The 7 Hottest August Safety Topics + Download Links
With another scorching month to come, there are plenty of heat-related topics to touch on, and some inspiration can already be found in our previous June Safety Topics and July Safety Topics pieces. Following National Safety Month in June, there are a couple of new and critical topics to cover as well, including safer driving, alcohol abuse, drug overdoses and immunizations.
So, without further ado, let’s explore August’s safety topics…
One hot topic for August is the safety of COVID-19 vaccinations. This month is National Immunization Awareness Month as sponsored by the CDC, and this annual month of observation is used to highlight the importance of all vaccines.
Get started by giving your staff the option to take the Adult Vaccine Quiz. 10 quick questions will show them which vaccines they should have by now. This is a great starting point to highlight the importance of vaccinations and to get everyone up to speed. However, it is also a relevant opportunity to highlight the COVID-19 vaccine. At the time of writing, only around 50% of adult Americans are fully vaccinated against COVID, so exploring the safety of the vaccine is crucial to improve immunity.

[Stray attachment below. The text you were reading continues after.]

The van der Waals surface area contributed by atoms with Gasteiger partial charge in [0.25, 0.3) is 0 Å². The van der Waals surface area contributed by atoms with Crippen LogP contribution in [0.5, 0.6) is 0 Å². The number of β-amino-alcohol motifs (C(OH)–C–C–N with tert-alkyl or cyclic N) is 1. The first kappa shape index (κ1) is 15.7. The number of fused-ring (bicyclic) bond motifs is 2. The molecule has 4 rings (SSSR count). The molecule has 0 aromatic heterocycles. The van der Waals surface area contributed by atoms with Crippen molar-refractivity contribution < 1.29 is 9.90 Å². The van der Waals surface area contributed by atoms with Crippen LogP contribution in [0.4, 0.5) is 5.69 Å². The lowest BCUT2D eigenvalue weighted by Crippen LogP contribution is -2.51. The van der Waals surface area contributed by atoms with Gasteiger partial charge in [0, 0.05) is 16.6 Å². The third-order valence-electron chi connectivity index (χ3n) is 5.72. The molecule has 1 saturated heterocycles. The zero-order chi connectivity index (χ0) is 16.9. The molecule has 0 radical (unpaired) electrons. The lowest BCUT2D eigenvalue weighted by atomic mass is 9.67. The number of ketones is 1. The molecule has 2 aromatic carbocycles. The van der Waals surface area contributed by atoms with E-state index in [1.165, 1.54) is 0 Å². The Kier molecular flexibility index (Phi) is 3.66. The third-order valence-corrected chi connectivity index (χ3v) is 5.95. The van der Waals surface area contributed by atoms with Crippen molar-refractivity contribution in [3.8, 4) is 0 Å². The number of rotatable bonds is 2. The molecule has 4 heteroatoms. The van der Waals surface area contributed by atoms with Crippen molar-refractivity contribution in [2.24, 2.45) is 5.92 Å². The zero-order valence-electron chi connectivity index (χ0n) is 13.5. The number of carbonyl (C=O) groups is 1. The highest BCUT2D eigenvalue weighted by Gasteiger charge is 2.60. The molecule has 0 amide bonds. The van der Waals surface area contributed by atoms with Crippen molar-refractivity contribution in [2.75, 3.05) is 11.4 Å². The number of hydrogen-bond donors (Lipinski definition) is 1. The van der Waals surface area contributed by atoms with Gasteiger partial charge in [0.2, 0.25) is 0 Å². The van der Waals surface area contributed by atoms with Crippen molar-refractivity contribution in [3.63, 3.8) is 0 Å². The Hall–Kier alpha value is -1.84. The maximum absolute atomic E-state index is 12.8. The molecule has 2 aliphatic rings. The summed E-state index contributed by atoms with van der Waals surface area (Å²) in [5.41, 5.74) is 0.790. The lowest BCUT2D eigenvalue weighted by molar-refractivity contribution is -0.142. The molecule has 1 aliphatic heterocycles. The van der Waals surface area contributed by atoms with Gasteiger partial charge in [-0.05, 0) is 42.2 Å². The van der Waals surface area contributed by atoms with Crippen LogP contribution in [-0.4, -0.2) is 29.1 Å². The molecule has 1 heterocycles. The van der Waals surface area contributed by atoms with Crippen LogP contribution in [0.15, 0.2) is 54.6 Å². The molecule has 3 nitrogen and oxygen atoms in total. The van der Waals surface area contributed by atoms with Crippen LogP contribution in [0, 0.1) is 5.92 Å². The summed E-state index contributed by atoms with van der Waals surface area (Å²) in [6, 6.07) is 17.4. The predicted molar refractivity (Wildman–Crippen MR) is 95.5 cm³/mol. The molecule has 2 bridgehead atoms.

While we touched upon the topic in our July Safety Topics, there is more to explore here. This time we’ll go beyond uncovering the most common forms of eye injuries and relevant Personal Protective Equipment (PPE) such as goggles and face shields.
To bring theory training to the practicalities of the workplace, eLCOSH has put together a daily toolbox talk that is perfect for the start of the shift. It encourages your colleagues to think about the tasks they’ll be doing that day, their working environment, and what could put them at risk of eye injury. Here is an excerpt:
Things to think about…
WHAT WILL YOU BE DOING TODAY?
WILL YOU BE:
using a power tool?
working near somebody who is using a power tool, welding, drilling, soldering, grinding, or working overhead?
Download the full eye safety toolbox talk from eLCOSH below.
Substance abuse is a core topic for August and we’ll look at the effects of drugs and alcohol in a few different ways this month. First of all, we’ll start with alcohol abuse.
Alcohol is the number one abused substance in the US. With its ‘socially-acceptable’ and recreational effects, it can be easy to become alcohol-dependent. When broaching the topic of alcoholism or abuse, remember that this affects your workers’ private lives as well as their behavior in the workspaces.
By sharing some key facts about the health effects and symptoms of alcohol, you can help workers to identify their own issues. You can also educate your team on what to look out for in each other. Some symptoms of increased alcohol use include:
Difficulty with mental processes
A lack of coordination
Slowed reaction rates
Slurred speech and unbalanced movement